We've recently entered the second half of our school year and as such a thing typically goes for many homeschoolers, it has provided a great opportunity to mix things up.
We can wake up on a Monday and declare that "x, y and z" just aren't working anymore, and have it all changed up by Friday. This isn't something we do casually, because there is a certain stick-to-it-ness that we try to foster as parents, but we also believe that life is here for the making (not taking)... so we best get to it.
As the holidays approached we found ourselves checking in with all sorts of things on the homeschool front. How's it going? Do you need anything? Are there any new classes or experiences you'd like to have happen this Spring? That sort of thing. I love that we get to do this.
So, a couple of things were discussed. The fall semester Web Design class that she took? Html coding and the like most certainly did not ignite a deep passion at this time, there is no need to sign-up for Web Design II in the Spring. The Honors Lit. class though? More please! (We'll save those additions for next year as big ticket item funds are already allocated for this year.) But I agree with her, that class was an excellent investment and the course work was of quality and meaning. This class does run through the Spring semester, we aren't done with that yet, but Web Design was a single semester course so that is completed.
This is our first experience with a true online school and while there has been a learning curve for sure, mostly it has been wonderful. The learning curve came mostly as a result of understanding the technology that supports an online classroom (blackboard, dropbox, skype, etc.) but once we figured the system out it was fairly smooth sailing.
Like regular school, some teachers are incredibly charismatic and easy to connect with while others are a little quiet on the personality front. It's been interesting to see Emily experience this and her response/love for the subject has been definitely effected by how brightly the teacher would shine through the computer screen. So interesting.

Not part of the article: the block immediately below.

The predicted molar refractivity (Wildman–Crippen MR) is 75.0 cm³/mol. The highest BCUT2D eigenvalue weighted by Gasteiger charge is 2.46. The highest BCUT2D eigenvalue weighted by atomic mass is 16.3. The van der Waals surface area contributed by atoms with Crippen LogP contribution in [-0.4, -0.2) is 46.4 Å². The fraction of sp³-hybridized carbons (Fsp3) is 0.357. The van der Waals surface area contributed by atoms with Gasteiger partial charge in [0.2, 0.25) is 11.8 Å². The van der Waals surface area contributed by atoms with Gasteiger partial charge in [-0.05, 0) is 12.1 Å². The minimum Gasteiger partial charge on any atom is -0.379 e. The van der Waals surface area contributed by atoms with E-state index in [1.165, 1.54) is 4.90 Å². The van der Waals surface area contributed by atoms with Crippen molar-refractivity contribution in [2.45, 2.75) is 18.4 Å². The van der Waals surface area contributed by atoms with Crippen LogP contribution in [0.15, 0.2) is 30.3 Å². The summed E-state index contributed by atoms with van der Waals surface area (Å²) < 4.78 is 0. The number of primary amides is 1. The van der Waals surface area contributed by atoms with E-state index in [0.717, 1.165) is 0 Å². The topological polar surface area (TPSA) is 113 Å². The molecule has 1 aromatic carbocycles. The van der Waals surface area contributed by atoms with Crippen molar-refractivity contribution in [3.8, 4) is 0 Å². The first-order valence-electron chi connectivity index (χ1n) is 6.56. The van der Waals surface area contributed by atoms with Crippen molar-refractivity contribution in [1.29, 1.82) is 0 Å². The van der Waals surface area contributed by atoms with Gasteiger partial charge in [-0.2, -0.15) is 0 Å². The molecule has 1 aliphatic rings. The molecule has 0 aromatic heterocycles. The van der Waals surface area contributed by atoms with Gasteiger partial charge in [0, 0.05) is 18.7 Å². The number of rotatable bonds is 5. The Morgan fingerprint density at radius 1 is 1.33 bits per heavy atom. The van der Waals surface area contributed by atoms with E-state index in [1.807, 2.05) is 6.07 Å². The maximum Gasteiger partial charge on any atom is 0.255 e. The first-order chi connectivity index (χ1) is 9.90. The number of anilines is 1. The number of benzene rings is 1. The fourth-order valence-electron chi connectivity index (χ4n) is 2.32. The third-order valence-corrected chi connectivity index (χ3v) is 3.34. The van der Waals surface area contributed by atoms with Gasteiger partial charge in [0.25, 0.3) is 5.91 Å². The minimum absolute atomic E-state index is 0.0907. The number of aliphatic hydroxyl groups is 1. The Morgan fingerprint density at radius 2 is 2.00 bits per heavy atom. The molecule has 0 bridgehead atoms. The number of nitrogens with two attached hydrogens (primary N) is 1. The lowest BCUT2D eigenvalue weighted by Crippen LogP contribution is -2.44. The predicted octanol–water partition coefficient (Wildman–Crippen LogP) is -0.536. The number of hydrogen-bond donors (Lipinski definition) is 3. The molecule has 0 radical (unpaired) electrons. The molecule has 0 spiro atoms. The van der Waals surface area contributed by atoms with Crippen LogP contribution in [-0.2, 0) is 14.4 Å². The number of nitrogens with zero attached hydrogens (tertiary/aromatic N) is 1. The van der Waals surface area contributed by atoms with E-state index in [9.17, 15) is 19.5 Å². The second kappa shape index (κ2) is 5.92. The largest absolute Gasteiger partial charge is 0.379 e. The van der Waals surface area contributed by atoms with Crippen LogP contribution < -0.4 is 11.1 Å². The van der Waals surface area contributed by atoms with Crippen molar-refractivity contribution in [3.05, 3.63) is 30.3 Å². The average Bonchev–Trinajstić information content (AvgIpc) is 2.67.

As for her other subjects, she wasn't looking for any changes there, all seems to be well still.
But what I really wanted to talk about today is the big change that we've made for the second half of the year.
When we checked in with Emily, asking her those hopes and dreams kind of questions for the remainder of our school year, she requested one thing, and she requested that one thing quite firmly.
Now, Emily has always been one for a school-like feel to things, even resisting terms like "unschooling" when I was campaigning for a looser regimen. But we have total freedom Emily... each day holds limitless possibilities... let's think BIG!
She just wanted to know what History chapters to read and when the test would be.
This goes against my self-starter/free-spirit nature - so it goes without saying that providing true structure and rhythm hasn't always been a place of joy for me. But, I happily obliged as it seemed to provide what she was looking for in her learning experience, and that is the point after all.
But you know, I've always thought this was quite unschool-ish of us, perhaps. Providing a routine that looks very much like school can indeed be total freedom applied if that is indeed the true learning desire for the student.
The thing about writing these homeschool type posts is it can be hard to stay on track! So many threads weave their way into the bigger picture... it makes it hard to get to the point without telling a few side stories first.
In short, Emily was asking for less hour to hour type scheduling and more freedom to explore and study at her own pace - by her own accountability. That last part is huge and reminded me she is indeed growing up and ready to take the reigns more and more.
When we teased out exactly what she was looking for with this increased level of independence, we learned that she still wants the work and study of her typical school days as they are now - she just wants less oversight from us and more accountability on her own part, as well as more freedom within her days.
I'm so happy to see this development.